As the Society of the Plastics Industry Inc. seeks to re-identify itself among processors, and the American Plastics Council looks long-term to a merger with SPI , it might be good to look at one small trade association and its success. In 1973, a group of Chicago-area mold makers sat in a crowded restaurant having lunch and letting off steam about some of the industry practices hurting their business. One mold shop owner told of how a molder had contracted for a mold, then went bankrupt before paying for it.
This mold maker went to a lawyer to see how he could collect the money owed him. When the lawyer looked at the quotation forms the mold shop used, he laughed. The lawyer offered to help develop legal forms for quotes, sales contracts and other documents to protect the mold shop from future business failures. But, it would be expensive.
The group decided to band together, share the legal costs for the new contract forms, then make those forms available to other area mold makers who were having the same problem.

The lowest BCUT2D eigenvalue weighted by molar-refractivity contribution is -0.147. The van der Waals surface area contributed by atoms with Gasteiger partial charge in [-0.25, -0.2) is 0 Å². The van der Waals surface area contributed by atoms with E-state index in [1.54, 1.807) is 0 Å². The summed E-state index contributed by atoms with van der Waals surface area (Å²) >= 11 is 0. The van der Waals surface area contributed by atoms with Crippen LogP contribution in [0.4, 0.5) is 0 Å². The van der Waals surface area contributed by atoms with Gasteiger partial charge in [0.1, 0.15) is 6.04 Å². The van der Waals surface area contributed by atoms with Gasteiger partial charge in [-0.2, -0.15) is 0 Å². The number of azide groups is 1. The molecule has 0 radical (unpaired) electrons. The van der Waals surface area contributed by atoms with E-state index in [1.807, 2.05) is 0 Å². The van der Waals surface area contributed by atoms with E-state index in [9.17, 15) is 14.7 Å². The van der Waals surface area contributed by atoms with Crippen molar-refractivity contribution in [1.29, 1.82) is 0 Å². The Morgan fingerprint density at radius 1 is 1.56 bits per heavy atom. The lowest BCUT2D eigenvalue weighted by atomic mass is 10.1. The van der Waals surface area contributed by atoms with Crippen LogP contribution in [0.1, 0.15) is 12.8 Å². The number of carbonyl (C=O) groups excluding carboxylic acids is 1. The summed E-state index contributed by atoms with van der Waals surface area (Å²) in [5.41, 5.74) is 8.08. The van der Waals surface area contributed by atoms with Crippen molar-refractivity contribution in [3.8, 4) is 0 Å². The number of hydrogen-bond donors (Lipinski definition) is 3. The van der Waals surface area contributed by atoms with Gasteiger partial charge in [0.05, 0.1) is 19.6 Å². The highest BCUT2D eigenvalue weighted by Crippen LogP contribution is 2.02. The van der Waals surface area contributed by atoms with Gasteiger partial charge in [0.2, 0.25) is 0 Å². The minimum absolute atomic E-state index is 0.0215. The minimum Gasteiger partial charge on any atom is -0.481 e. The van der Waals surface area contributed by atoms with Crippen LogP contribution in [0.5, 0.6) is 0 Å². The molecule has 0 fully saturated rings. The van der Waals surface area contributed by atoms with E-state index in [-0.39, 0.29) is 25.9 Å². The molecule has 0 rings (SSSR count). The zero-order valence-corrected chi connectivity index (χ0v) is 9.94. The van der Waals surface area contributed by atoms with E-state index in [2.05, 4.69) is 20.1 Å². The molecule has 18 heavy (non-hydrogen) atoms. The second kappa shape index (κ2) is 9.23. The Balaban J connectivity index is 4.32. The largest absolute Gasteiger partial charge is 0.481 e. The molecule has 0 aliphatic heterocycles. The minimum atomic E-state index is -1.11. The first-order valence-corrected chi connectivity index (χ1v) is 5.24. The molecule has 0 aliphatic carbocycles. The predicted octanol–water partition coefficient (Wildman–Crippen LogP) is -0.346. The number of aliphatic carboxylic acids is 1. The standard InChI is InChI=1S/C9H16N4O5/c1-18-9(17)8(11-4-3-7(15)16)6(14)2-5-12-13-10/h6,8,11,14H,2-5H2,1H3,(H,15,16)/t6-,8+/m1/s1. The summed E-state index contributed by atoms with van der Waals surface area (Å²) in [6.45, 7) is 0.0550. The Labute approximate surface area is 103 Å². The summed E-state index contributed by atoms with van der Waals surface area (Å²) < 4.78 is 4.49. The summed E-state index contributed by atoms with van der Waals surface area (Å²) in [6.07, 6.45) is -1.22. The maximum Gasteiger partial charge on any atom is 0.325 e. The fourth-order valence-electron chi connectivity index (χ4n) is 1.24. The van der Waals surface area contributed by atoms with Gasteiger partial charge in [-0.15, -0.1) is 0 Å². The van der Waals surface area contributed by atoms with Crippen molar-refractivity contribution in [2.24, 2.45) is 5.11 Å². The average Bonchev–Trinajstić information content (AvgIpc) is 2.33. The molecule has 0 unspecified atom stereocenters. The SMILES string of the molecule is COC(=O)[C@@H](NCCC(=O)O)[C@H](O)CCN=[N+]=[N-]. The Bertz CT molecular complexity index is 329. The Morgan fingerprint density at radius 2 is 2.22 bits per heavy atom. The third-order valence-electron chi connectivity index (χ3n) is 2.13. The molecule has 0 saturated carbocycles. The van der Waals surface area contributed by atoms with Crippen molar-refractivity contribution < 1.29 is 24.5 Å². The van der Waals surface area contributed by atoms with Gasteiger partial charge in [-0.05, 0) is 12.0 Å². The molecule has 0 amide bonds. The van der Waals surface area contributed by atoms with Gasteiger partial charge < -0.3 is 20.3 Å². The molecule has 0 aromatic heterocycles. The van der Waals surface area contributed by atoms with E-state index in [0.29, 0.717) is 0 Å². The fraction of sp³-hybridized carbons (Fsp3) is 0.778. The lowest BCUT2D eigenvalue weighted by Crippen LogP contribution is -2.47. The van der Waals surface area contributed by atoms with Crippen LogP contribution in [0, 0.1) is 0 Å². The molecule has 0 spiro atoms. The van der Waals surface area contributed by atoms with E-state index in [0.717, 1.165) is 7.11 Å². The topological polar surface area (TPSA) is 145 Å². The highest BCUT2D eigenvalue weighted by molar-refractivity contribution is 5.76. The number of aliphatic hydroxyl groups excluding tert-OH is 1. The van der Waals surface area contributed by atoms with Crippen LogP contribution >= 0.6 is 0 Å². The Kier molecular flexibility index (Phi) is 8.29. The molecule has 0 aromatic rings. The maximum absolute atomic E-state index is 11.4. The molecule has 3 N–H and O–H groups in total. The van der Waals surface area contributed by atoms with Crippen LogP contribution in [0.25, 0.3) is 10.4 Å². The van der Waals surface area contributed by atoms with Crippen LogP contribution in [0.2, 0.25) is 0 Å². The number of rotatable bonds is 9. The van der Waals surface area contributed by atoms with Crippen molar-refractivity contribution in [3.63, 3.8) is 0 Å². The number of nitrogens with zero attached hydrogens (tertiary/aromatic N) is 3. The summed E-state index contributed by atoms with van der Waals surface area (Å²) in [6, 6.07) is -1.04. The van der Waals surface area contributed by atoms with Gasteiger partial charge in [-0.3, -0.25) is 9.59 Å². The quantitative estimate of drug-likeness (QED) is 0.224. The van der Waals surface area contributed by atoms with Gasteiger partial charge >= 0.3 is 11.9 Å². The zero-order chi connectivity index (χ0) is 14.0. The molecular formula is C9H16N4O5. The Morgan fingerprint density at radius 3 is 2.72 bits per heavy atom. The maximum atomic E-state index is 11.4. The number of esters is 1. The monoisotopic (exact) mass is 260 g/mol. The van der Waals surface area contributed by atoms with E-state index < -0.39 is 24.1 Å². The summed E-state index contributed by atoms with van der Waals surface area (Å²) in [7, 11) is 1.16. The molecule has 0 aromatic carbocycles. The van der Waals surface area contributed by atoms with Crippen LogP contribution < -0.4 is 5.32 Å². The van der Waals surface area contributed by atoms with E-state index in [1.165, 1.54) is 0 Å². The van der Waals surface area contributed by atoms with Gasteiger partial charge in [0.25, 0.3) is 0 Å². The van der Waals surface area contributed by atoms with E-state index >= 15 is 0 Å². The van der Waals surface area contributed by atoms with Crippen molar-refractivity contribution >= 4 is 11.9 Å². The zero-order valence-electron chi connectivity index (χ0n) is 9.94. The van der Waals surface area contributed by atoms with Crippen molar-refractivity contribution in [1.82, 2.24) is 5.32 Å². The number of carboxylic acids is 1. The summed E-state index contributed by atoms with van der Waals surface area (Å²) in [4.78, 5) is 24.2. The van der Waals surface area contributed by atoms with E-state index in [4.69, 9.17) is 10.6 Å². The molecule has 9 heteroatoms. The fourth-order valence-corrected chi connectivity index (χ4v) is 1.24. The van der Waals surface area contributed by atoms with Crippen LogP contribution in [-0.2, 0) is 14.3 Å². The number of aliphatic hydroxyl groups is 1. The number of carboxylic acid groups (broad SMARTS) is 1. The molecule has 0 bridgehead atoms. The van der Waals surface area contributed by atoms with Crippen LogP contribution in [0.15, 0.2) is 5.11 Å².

The American Mold Builders Association was born.
After nearly 24 years, AMBA remains a small but active organization whose success primarily can be attributed to the fact that it has maintained the focus of its purpose: to offer solutions to problems and opportunities to mold shop owners.
Why didn't this group go to the Society of Plastics Engineers or SPI? Olav Bradley, one of the founders of AMBA, said the general feeling then was that there was no organization solely dedicated to mold makers and their trade, that could help them on the grass-roots level they needed.
Jeanette Bradley, AMBA executive director, said that at times it has been tempting to stray from the group's focus, but AMBA's mandate is clear: It is an organization for mold makers. Period.
If it's true that today's manufacturer can't be all things to all people, then maybe the same holds true for industry associations. Perhaps in trying to be an umbrella organization relevant to the entire industry, SPI has become relevant to only a small segment of the industry.
With just under 500 member companies, AMBA isn't the biggest trade association but, in my opinion, it's one of the best. The issues the group addresses are those nuts-and-bolts-type issues that affect mold-making shops on a basic level: education and training programs, use of technology and how to improve profit when margins are thin.
Give the people what they want and they'll come. Obviously, AMBA is doing just that.
Goldsberry is a Plastics News correspondent based in Phoenix.